Baku, Azerbaijan, Feb. 4
By Elena Kosolapova - Trend:
A decision about the introduction of EU-Turkey visa-free regime is political, hence there is not guarantee of its happening in 2016, Amanda Paul, the analyst at the European Policy Centre (EPC), said.
"Unfortunately giving visa liberalisation to Turkey will probably not be a popular issue with public opinion in Europe particularly at a time when the EU is dealing with the biggest migration crisis since the end of the second world war," she told Trend.
She said that Turkey not meeting certain criteria in order to obtain visa liberalisation could also be an issue.
The expert recalled that Turkey was actually promised a visa free regime decades ago when it signed its Association Agreement with the EU in 1963.
She said that it has been a thorn in relations between Turkey and EU for a long time.
"Turkey has seen many countries, including from Central and Eastern Europe, but more recently from the Western Balkans receive visa liberalisation while Turks have still had to line up outside embassy's," she said. "Hence it was crucial that the EU delivered on its commitment."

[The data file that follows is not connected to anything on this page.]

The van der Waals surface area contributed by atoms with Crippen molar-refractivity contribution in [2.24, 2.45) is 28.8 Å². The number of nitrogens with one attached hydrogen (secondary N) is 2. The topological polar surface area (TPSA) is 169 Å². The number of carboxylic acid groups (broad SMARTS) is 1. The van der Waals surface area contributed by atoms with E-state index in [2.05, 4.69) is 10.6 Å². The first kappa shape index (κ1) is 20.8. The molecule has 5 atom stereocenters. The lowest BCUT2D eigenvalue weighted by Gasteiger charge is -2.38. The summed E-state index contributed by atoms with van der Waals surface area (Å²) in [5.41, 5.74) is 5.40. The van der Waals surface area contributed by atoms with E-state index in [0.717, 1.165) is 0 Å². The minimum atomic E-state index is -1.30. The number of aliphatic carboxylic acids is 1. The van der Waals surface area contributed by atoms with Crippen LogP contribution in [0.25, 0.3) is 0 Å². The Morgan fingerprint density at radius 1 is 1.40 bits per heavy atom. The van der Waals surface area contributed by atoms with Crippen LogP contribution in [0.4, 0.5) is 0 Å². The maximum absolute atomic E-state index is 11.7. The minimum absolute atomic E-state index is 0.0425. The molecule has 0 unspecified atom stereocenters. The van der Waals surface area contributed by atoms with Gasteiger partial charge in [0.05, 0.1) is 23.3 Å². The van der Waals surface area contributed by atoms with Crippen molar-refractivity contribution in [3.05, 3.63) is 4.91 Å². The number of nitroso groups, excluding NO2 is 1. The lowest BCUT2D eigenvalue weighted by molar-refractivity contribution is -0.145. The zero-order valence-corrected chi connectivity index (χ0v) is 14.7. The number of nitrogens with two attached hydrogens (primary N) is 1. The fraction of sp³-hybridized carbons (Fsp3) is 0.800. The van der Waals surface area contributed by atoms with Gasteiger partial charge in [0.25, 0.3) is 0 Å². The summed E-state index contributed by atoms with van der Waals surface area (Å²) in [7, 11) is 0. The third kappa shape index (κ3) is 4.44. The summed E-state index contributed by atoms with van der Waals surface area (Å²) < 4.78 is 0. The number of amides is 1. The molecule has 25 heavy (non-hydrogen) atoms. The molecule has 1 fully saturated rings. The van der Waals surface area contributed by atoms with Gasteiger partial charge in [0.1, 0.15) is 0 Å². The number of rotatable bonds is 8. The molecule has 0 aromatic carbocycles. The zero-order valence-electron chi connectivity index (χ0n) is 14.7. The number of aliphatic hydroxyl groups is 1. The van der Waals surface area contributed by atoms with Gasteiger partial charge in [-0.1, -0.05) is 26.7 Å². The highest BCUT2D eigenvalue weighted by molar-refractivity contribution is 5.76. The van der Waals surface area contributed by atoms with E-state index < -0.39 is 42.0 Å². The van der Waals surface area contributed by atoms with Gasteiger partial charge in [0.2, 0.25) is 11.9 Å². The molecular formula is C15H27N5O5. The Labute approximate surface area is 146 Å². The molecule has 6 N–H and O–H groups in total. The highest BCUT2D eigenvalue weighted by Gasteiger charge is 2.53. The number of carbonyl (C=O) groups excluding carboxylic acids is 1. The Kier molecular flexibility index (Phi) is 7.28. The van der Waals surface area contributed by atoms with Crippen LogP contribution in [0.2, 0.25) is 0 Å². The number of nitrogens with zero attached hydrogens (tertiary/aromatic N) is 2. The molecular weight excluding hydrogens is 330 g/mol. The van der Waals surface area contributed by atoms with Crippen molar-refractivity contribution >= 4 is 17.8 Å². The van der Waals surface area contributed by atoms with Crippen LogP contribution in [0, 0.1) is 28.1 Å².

The expert recalled that the negotiations for a visa free regime began in 2013 but they have been speeded up in light of the Syrian refugee crisis and the key role Turkey has in helping control the flow of migrants to Europe.
"October 2016 was mentioned as possible date for visa liberalisation which is good news although it will be dependent on Turkey fulfilling all criteria," she said.
Earlier, President of the European Commission Jean-Claude Juncker said that the EU may introduce a visa-free regime with Turkey in the autumn of 2016, assuming Ankara implements all the necessary requirements.
Earlier, Turkish Prime Minister Ahmet Davutoglu said that the first report will be published in March as part of the visa liberalization. Turkey will start implementing the readmission agreement in June 2016.
Currently, Turkey is hosting more than two million Syrian refugees on its territory. The Syrian refugee camps in the country accommodate about 300,000 people. The rest of them are spread across the provinces and cities of Turkey.
In Istanbul alone, there are currently 40,000 refugees from Syria. Ankara has so far spent $8 billion to upkeep the Syrian refugees.
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